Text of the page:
Technology systems in today’s classrooms are optimized for faculty presentation. Students often have little or no opportunity to interact with digital content that is used to anchor in-class discussions.
ClassSpot addresses the limitations of traditional classroom systems to create a “2.0” classroom experience. ClassSpot’s software infrastructure supports a wide array of learning-space design possibilities. It weaves together the different components of a technology-enabled classroom — displays, interactive whiteboards, mobile computers, etc. — to deliver a simple, unified user experience for both faculty and students.
More than one person in the room can display content on the main screen.
With ClassSpot, students, not just faculty, can easily send content to any public display in the classroom. Once a student moves files or webcontent to the screen, any student (or faculty) in the class can control playback or navigate further.
Students can “work at the board” from any seat in the room.
ClassSpot lets students manipulate digital items on any public screens in the classroom. Faculty can direct students to jointly develop simulations, translate passages, edit documents, or work with any standard computer application to contribute, all without students getting up from their seats.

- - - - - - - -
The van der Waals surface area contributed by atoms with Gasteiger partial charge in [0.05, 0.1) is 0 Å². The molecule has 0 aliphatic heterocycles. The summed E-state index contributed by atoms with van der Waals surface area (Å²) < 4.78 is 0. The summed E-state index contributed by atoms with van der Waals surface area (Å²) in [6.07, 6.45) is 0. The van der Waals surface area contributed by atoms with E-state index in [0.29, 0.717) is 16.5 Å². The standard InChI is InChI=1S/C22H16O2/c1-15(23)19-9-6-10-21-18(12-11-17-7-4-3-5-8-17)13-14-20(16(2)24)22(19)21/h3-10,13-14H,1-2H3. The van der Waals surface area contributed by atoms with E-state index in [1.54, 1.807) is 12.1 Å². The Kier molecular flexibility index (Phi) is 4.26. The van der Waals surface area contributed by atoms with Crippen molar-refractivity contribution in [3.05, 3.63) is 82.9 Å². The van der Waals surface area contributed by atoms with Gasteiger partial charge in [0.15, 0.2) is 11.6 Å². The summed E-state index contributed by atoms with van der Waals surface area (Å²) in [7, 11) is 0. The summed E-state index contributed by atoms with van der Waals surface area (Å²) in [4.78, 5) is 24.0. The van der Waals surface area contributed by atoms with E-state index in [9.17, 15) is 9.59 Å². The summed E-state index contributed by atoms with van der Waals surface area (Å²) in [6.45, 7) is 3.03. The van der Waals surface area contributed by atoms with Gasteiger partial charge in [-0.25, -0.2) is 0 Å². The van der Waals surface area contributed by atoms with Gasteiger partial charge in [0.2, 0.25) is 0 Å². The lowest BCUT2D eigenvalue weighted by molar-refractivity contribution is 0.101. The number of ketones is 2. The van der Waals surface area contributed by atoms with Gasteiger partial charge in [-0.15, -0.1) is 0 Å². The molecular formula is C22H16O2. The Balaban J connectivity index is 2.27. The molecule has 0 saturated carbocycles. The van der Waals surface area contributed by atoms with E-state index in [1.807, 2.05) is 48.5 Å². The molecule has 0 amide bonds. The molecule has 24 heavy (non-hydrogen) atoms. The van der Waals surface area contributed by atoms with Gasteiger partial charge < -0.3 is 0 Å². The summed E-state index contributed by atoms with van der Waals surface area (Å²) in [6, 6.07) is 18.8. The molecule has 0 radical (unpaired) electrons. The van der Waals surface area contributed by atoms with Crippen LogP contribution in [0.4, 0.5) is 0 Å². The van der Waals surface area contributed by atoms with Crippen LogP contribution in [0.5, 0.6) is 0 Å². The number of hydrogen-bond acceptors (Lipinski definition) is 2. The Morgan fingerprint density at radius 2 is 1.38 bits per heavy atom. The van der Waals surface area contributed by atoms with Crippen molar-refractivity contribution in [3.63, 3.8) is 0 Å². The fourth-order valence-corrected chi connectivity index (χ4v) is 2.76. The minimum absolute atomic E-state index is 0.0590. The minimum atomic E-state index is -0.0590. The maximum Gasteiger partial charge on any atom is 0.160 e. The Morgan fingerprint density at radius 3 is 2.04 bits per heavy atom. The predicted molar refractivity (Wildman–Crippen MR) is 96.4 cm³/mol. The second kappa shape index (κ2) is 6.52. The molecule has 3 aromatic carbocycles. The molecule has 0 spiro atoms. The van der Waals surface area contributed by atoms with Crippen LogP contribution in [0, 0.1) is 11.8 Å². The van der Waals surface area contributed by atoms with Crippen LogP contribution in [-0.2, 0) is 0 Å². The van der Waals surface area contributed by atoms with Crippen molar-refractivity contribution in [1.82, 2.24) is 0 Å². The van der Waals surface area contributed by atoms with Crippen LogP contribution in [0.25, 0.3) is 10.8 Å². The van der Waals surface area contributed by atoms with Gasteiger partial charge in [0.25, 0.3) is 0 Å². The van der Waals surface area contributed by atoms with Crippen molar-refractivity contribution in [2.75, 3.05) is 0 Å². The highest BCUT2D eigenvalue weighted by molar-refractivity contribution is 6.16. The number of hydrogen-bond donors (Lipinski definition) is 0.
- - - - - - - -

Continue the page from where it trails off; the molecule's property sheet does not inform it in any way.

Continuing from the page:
Make it easy to explore topics in unplanned directions.
Faculty can leverage students’ WiFi access to enrich the class experience. When an in-class discussion turns in a new direction, students can actively search online to find relevant information and then, with ClassSpot, share relevant information not included in the prepared slides.
It’s simple to mix multimedia information and “analog” content.
ClassSpot allows anyone in the room to write on a standard whiteboard and capture the content to the master Archive when a 3rd party whiteboard capture system is installed.
Preserve the ad hoc content shared in class.
ClassSpot automatically captures the informal content — websites, whiteboard drawings, comments, files, etc. — that is discovered and shared during the class. It then makes the resulting archive easy to re-use, both during class and outside the classroom.